It’s spread by wind, water, and tools, and can be carried on your clothes or skin as well. It also lives on cruciferous weeds and veggies.
Spray plants with a copper fungicide at the first sign of an infection.
11. Sclerotinia Stem Rot
Sclerotinia is the genus name for two types of fungi that can attack cole crops, and the disease they cause goes by this name as well. Sclerotinia minor and S. sclerotiorum cause similar but distinct symptoms.
S. minor doesn’t extend up the plant to the upper leaves or heads. It sticks to the lower stem and leaves. S. sclerotinia impacts the entire plant, from top to bottom.
Infected plants will have soggy-looking necrotic spots, and turn soft and die. As these spots grow in size, it can eventually cause the entire plant to become necrotic and collapse into a mushy heap.
If you practice good garden hygiene, including crop rotation, watering at the soil level, removing weeds, and giving your broccoli plants ample space when you put them in the ground, you probably won’t have to worry about this problem.
It’s more of an issue for commercial growers or seed producers. Speaking of which, be sure to purchase disease-free seed, since it lives on seeds.
If you do see signs of this issue in your garden, early treatments with a copper fungicide can help.
12. White Blister
White blister or white rust is a disease caused by the oomycete Albugo candida.
When your broccoli is infected with this disease, you’ll notice little raised bumps on the stem, flowers, and leaves. Eventually, these pustules rupture and release a white powder-like substance.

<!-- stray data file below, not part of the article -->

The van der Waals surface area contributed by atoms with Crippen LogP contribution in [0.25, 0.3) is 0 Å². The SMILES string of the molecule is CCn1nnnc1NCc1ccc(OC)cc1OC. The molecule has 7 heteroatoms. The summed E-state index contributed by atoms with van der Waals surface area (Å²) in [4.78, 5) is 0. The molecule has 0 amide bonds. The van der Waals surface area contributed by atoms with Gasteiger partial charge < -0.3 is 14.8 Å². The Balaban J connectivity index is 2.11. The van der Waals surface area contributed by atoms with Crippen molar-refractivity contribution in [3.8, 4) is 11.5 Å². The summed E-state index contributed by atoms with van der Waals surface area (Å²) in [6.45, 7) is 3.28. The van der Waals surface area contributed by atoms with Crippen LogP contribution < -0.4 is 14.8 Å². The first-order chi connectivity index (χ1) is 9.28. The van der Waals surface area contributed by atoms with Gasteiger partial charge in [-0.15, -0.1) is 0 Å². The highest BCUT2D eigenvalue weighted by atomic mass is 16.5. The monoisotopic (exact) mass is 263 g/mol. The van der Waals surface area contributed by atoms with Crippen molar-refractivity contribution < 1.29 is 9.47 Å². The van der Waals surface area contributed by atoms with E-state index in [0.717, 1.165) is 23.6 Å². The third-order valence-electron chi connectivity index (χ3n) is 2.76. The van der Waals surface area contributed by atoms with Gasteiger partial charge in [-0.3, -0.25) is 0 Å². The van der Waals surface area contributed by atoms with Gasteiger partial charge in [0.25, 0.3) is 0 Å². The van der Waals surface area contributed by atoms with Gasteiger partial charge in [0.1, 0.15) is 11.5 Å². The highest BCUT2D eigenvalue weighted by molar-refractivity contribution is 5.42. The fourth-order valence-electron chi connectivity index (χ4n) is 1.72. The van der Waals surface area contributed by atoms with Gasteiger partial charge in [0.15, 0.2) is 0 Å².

It thrives in cool, wet weather, and while it won’t usually destroy the head, it can cause the plant to be less vigorous.
Copper fungicides and broad-spectrum fungicides such as MilStop SP are excellent at destroying this disease.
Mix the powder with water following the manufacturer’s directions and spray plants when symptoms are present.
Head over to Arbico Organics to make a five or 25-pound bag part of your arsenal against broccoli diseases.
Wirestem is a disease that only impacts young plants. Caused by the fungus Rhizoctonia solani, this disease shows up as rot on the stem just above the soil level. Leaves may turn blue, and they may wilt.
If it doesn’t kill the plant entirely, seedlings that survive will never be vigorous, and they might not ever produce a head.
This fungus lives in the soil, making regular crop rotation important. You should only plant a cole crop in the same place once every three years if you want to avoid this fungus.
And for that matter, if you’re growing your broccoli crop in containers, it’s a good idea to dispose of infected soil entirely, sanitize your pots and planters, and start fresh the next season if you’ve had issues with disease.
R. solani prefers warm, moist soil, so broccoli planted in the late summer or early fall is most susceptible.
Take care to clean your tools in a solution of one part bleach and 10 parts water. Purchase certified disease-free seeds and seedlings, and don’t use nitrogen-based fertilizer when plants are young.
Unfortunately, fungicides aren’t effective against this disease.
Broccoli Diseases Don’t Have To Spell Disaster
Don’t be intimidated. I know this list is long, but most diseases can be avoided by practicing good garden hygiene.
Rotate your crops, water at the soil level, buy disease-free seed, space plants well, and weed, weed, weed!
If you have success in driving away these dreaded diseases, come back and let us know what method worked best for you in the comments. It’s always helpful to share with others who might be dealing with the same situation.
While you’re here, if this article helped you to feel ready to tackle plant diseases, you might want to check out some of our other broccoli guides next to ensure your best harvest ever:
About Kristine Lofgren
Kristine Lofgren is a writer, photographer, reader, and gardening lover from outside Portland, Oregon. She was raised in the Utah desert, and made her way to the rainforests of the Pacific Northwest with her husband and two dogs in 2018. Her passion is focused these days on growing ornamental edibles, and foraging for food in the urban and suburban landscape.